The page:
The growing need of circularity in the textile industry globally provides India with a unique opportunity to leverage existing infrastructure and resources to emerge as a leading circular sourcing region.

Over the years, despite the absence of technology, the Indian textile recycling ecosystem has established a strong hold in mechanical recycling by way of manual sorting, combining specific colours and fibres to reach desired quality. By doing so, they have been able to extract economic value even from nonrecyclable waste. However, this infrastructure and expertise has been handled by informal channels. Value chains can be formalised to establish circularity of textile waste in India if this infrastructure and technical know-how is supported by brands, governments and investors.




Approximately 7793 ktons, or 8.5% of global textile waste7 , is accumulated in India every year. 59% of this waste finds its way back into the textile industry through reuse and recycling but only a fraction of this makes it back into the global supply chain due to quality and visibility challenges. The remaining 41% is downcycled (19%), incinerated (5%) or ends up in a landfill (17%).

Furthermore, 34% of the total waste is reused directly or repaired and converted into new products, while 25% gets recycled into yarns. India is a global leader in mechanical recycling; however, a significant portion of the recycled yarns are made through a low-grade recycling process. These recycled materials end up in the domestic markets as opposed to the global textile supply chain. The study was unable to estimate the exact proportion of low-grade recycling due to multiple material compositions and market factors affecting the end use.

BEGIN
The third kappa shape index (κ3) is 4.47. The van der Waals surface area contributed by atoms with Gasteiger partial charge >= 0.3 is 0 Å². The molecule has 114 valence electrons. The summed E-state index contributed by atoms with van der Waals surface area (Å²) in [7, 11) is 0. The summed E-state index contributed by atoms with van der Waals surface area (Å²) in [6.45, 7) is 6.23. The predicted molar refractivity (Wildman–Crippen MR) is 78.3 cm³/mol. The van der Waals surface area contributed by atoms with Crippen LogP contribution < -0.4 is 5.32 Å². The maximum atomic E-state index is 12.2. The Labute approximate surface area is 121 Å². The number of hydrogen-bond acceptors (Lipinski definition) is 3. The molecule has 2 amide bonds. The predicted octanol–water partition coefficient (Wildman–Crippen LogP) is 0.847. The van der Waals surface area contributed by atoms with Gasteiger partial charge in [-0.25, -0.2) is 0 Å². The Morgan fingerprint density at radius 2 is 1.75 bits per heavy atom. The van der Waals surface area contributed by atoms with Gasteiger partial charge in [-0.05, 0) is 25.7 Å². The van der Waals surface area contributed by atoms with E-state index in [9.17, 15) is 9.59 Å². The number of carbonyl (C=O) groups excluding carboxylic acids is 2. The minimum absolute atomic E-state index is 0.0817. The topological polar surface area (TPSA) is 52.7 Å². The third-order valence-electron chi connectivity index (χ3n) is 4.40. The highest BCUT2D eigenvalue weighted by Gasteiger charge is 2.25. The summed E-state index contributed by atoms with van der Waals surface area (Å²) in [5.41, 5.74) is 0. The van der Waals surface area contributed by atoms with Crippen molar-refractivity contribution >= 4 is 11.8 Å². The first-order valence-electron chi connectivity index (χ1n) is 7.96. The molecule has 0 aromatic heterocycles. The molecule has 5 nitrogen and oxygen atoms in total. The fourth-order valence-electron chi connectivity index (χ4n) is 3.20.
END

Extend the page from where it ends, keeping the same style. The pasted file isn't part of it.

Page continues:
Illustration 1: Total quantity of textile waste in India, end-use and destination of textile waste


India has a well-networked textile waste value chain, though unorganised, enabling transfer of waste across the country. However, the lack of traceability systems, excessive cost competitiveness, limited infrastructure to process certain waste types, and worker wellbeing concerns has limited the potential of a circular value chain.


Illustration 2: Snapshot of textile waste value chains in India






Using the EU waste hierarchy framework8 , this study has developed a first-of-its-kind textile waste value hierarchy for India that provides a consolidated view of how the ecosystem currently perceives the value of the different waste types